What’s more American than baseball? Everyone should have a chance to play the great American pasttime, which is the whole point of Reviving Baseball in Inner Cities (RBI), a national program that for the past 18 years has been trying to bring back a passion for baseball and prepare kids for life. Its founder John Young, a former first-round draft pick of the Detroit Tigers, said the program strives "to give kids an opportunity to play baseball who couldn’t afford it."
One of RBI’s goals is to increase minority participation. Even though many kids living in suburban areas are playing as much baseball as ever, many inner-city kids—mostly blacks—aren’t as involved. Among Division 1 college teams, African-American students make up 50 percent of the basketball squads and 44 percent of the football rosters, but only 6 percent of the baseball teams, according to 2003-2004 NCAA data. This decline carries through to professional baseball players. In 1975 there were 175 African-American professional baseball players, but last season there were only 90.
Young people are being lured to faster sports like basketball and football, or passive activities like video games. Many kids see baseball as boring—little pockets of action, and then long stretches of time while the pitcher warms up, the batter takes practice swings, and the base coach gives the signs.
Once kids get involved with baseball, however, they realize how much it actually has to offer. One of the newest Dodgers, Kenny Lofton, said, "It’s something that kids love because it’s a team sport. You go out there and it’s a team sport and kids understand how important it is to do things as a team and not just as an individual."
The Dodgers’ new manager, Grady Little, said, "It gives them something to do and it’s fun. It beats the other options."
Part of baseball’s broad appeal is that everyone has an equal opportunity to be a star no matter how tall they are, or how much weight they can bench press. There have been more than 10,300 players who have been 6′ or shorter. (The shortest player in baseball was actually 3’7" and weighed 65 pounds. He was brought in for the 1951 St. Louis Browns, used a toy bat, and had the smallest strike zone in major league baseball.)
In addition to organized leagues and baseball instruction, RBI provides individual tutoring for school, helps to prepare students for the SAT and college, and teaches goal-setting and time management courses.
"It has helped me tremendously. Besides baseball-wise, meeting great people … it’s given me countless knowledge that I use in class every day," says Ronnie Lopez, a senior at Gardena High School who joined RBI in 2002, and was honored at the organization’s recent annual awards dinner.
"With the help of Mr. Young and my teammates I definitely see myself in the near future in softball," said Westchester High School sophomore Shenaaz Burrell, who also was honored at the dinner.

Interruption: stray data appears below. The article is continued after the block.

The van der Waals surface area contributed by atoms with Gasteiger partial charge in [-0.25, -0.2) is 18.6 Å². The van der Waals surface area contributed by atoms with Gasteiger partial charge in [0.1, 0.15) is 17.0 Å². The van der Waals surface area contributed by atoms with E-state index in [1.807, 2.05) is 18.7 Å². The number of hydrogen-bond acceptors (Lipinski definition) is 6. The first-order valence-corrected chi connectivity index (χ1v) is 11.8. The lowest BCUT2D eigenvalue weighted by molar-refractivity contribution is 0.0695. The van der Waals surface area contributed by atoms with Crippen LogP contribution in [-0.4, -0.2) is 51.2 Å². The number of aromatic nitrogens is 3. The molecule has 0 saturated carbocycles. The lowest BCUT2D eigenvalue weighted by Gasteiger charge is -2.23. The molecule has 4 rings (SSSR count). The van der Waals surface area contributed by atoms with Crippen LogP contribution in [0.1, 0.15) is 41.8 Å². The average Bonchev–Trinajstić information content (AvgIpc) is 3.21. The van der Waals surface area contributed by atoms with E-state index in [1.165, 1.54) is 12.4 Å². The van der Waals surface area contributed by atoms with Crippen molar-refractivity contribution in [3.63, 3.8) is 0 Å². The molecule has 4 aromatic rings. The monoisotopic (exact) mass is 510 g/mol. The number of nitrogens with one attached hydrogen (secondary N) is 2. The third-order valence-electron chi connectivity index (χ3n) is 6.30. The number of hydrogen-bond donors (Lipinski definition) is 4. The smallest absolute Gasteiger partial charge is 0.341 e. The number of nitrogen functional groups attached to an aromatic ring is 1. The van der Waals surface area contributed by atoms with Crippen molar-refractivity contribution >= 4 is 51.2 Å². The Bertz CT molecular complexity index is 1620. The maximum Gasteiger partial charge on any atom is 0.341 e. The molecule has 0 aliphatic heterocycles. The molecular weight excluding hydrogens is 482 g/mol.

Fellow honoree Chachera Brantley, a senior at Crenshaw High, said, "It’s helped me on the field and off the field. Off the field they helped me with tutoring and things like that and educational stuff. It helped me on the field with lessons, hitting lessons and pitching lessons."
From RBI to the Major Leagues
One of the most successful players to go through the RBI program is Coco Crisp, one of the newest Boston Red Sox players, who has replaced Johnny Damon in center field. Crisp said, "[RBI] gave me an opportunity to play baseball when I didn’t have an opportunity coming up through high school. It kind of made me the player I am today."
Many current and former baseball stars attended the dinner to support RBI. Among those in the star-studded crowd was the mayor of Los Angeles, Antonio Villaraigosa, who said in a one-on-one interview, "I’m here tonight to support this very important organization, RBI, that is engaged in an effort to expose inner-city youth across the nation to major league baseball, and also helping young people with the character building that is so important to avoid drugs and gangs."
Current Dodgers pitcher and Cy Young Award winner Eric Gagne also shared why he believed baseball is important for kids. "It gets you away from everyday life. It’s a good way to get the frustration out, get energy, get good exercise, just find a way to get through life in a positive way."
Former Dodgers third baseman Ron "The Penguin" Cey says, "It’s really an education outside of school. It teaches you a lot about life."
Others agree that baseball is a great sport because of the lessons it teaches you. Says former all-star pitcher Rich "Goose" Gossage, "I don’t think—I know—every lesson on a baseball field pertains to life itself. The discipline, the camaraderie, teamwork, just everything in life. The failures, the things you go through in everyday life, you find it exactly the way it is on a baseball field, and those things teach you and prepare you for life."
There are 40 L.A. area high schools involved with RBI. To find out more, visit www.rbilosangeles.com.